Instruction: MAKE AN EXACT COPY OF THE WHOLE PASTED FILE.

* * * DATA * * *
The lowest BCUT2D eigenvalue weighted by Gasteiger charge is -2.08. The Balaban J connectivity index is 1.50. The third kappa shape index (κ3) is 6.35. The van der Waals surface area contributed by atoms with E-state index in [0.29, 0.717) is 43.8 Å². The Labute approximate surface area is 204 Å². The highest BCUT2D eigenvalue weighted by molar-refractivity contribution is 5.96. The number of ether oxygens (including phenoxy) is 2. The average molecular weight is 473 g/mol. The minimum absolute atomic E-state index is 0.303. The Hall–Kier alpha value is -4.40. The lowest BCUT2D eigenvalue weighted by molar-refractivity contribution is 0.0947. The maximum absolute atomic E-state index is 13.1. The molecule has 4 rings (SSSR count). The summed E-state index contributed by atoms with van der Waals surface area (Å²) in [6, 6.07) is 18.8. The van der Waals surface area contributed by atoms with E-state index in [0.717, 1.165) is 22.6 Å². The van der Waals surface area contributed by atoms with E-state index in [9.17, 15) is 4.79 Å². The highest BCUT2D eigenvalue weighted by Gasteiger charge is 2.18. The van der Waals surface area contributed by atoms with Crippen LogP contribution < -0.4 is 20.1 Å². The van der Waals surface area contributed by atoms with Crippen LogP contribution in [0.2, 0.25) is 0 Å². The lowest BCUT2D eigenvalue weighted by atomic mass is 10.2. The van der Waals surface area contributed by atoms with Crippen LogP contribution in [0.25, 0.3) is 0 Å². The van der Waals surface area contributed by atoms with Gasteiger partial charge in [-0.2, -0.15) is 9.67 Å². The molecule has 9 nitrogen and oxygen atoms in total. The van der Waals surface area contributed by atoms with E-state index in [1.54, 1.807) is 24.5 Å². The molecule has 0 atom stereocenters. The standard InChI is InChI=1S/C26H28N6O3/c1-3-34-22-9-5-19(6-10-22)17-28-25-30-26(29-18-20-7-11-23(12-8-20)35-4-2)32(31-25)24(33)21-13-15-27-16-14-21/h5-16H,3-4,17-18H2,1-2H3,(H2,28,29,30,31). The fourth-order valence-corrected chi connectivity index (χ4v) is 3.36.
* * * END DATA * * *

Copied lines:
The lowest BCUT2D eigenvalue weighted by Gasteiger charge is -2.08. The Balaban J connectivity index is 1.50. The third kappa shape index (κ3) is 6.35. The van der Waals surface area contributed by atoms with E-state index in [0.29, 0.717) is 43.8 Å². The Labute approximate surface area is 204 Å². The highest BCUT2D eigenvalue weighted by molar-refractivity contribution is 5.96. The number of ether oxygens (including phenoxy) is 2. The average molecular weight is 473 g/mol. The minimum absolute atomic E-state index is 0.303. The Hall–Kier alpha value is -4.40. The lowest BCUT2D eigenvalue weighted by molar-refractivity contribution is 0.0947. The maximum absolute atomic E-state index is 13.1. The molecule has 4 rings (SSSR count). The summed E-state index contributed by atoms with van der Waals surface area (Å²) in [6, 6.07) is 18.8. The van der Waals surface area contributed by atoms with E-state index in [0.717, 1.165) is 22.6 Å². The van der Waals surface area contributed by atoms with E-state index in [9.17, 15) is 4.79 Å². The highest BCUT2D eigenvalue weighted by Gasteiger charge is 2.18. The van der Waals surface area contributed by atoms with Crippen LogP contribution < -0.4 is 20.1 Å². The van der Waals surface area contributed by atoms with Crippen LogP contribution in [0.2, 0.25) is 0 Å². The lowest BCUT2D eigenvalue weighted by atomic mass is 10.2. The van der Waals surface area contributed by atoms with Crippen LogP contribution in [0.25, 0.3) is 0 Å². The van der Waals surface area contributed by atoms with Gasteiger partial charge in [-0.2, -0.15) is 9.67 Å². The molecule has 9 nitrogen and oxygen atoms in total. The van der Waals surface area contributed by atoms with E-state index in [1.54, 1.807) is 24.5 Å². The molecule has 0 atom stereocenters. The standard InChI is InChI=1S/C26H28N6O3/c1-3-34-22-9-5-19(6-10-22)17-28-25-30-26(29-18-20-7-11-23(12-8-20)35-4-2)32(31-25)24(33)21-13-15-27-16-14-21/h5-16H,3-4,17-18H2,1-2H3,(H2,28,29,30,31). The fourth-order valence-corrected chi connectivity index (χ4v) is 3.36.